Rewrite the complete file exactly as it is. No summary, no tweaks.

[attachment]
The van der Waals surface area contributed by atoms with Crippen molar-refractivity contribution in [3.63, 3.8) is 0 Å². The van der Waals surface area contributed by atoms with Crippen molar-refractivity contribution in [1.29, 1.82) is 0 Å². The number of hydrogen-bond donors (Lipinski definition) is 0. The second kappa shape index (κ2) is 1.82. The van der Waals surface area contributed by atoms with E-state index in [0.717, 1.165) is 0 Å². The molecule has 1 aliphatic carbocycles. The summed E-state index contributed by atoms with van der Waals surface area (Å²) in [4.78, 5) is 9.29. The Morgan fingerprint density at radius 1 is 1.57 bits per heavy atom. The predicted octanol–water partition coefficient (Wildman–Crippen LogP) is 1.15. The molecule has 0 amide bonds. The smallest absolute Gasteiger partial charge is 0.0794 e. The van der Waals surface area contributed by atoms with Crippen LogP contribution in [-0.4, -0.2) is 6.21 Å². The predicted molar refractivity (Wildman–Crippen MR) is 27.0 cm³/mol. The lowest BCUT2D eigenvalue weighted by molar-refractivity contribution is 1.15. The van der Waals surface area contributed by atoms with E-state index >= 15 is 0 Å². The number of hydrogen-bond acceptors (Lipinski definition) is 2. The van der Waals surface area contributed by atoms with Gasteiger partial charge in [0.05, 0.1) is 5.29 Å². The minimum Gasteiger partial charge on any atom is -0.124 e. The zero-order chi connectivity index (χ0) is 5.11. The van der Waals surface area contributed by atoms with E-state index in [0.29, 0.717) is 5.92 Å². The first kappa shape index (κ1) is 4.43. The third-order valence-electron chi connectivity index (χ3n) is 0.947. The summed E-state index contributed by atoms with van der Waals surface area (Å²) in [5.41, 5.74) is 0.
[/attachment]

The van der Waals surface area contributed by atoms with Crippen molar-refractivity contribution in [3.63, 3.8) is 0 Å². The van der Waals surface area contributed by atoms with Crippen molar-refractivity contribution in [1.29, 1.82) is 0 Å². The number of hydrogen-bond donors (Lipinski definition) is 0. The second kappa shape index (κ2) is 1.82. The van der Waals surface area contributed by atoms with E-state index in [0.717, 1.165) is 0 Å². The molecule has 1 aliphatic carbocycles. The summed E-state index contributed by atoms with van der Waals surface area (Å²) in [4.78, 5) is 9.29. The Morgan fingerprint density at radius 1 is 1.57 bits per heavy atom. The predicted octanol–water partition coefficient (Wildman–Crippen LogP) is 1.15. The molecule has 0 amide bonds. The smallest absolute Gasteiger partial charge is 0.0794 e. The van der Waals surface area contributed by atoms with Crippen LogP contribution in [-0.4, -0.2) is 6.21 Å². The predicted molar refractivity (Wildman–Crippen MR) is 27.0 cm³/mol. The lowest BCUT2D eigenvalue weighted by molar-refractivity contribution is 1.15. The van der Waals surface area contributed by atoms with E-state index >= 15 is 0 Å². The number of hydrogen-bond acceptors (Lipinski definition) is 2. The van der Waals surface area contributed by atoms with Gasteiger partial charge in [0.05, 0.1) is 5.29 Å². The minimum Gasteiger partial charge on any atom is -0.124 e. The zero-order chi connectivity index (χ0) is 5.11. The van der Waals surface area contributed by atoms with E-state index in [0.29, 0.717) is 5.92 Å². The first kappa shape index (κ1) is 4.43. The third-order valence-electron chi connectivity index (χ3n) is 0.947. The summed E-state index contributed by atoms with van der Waals surface area (Å²) in [5.41, 5.74) is 0.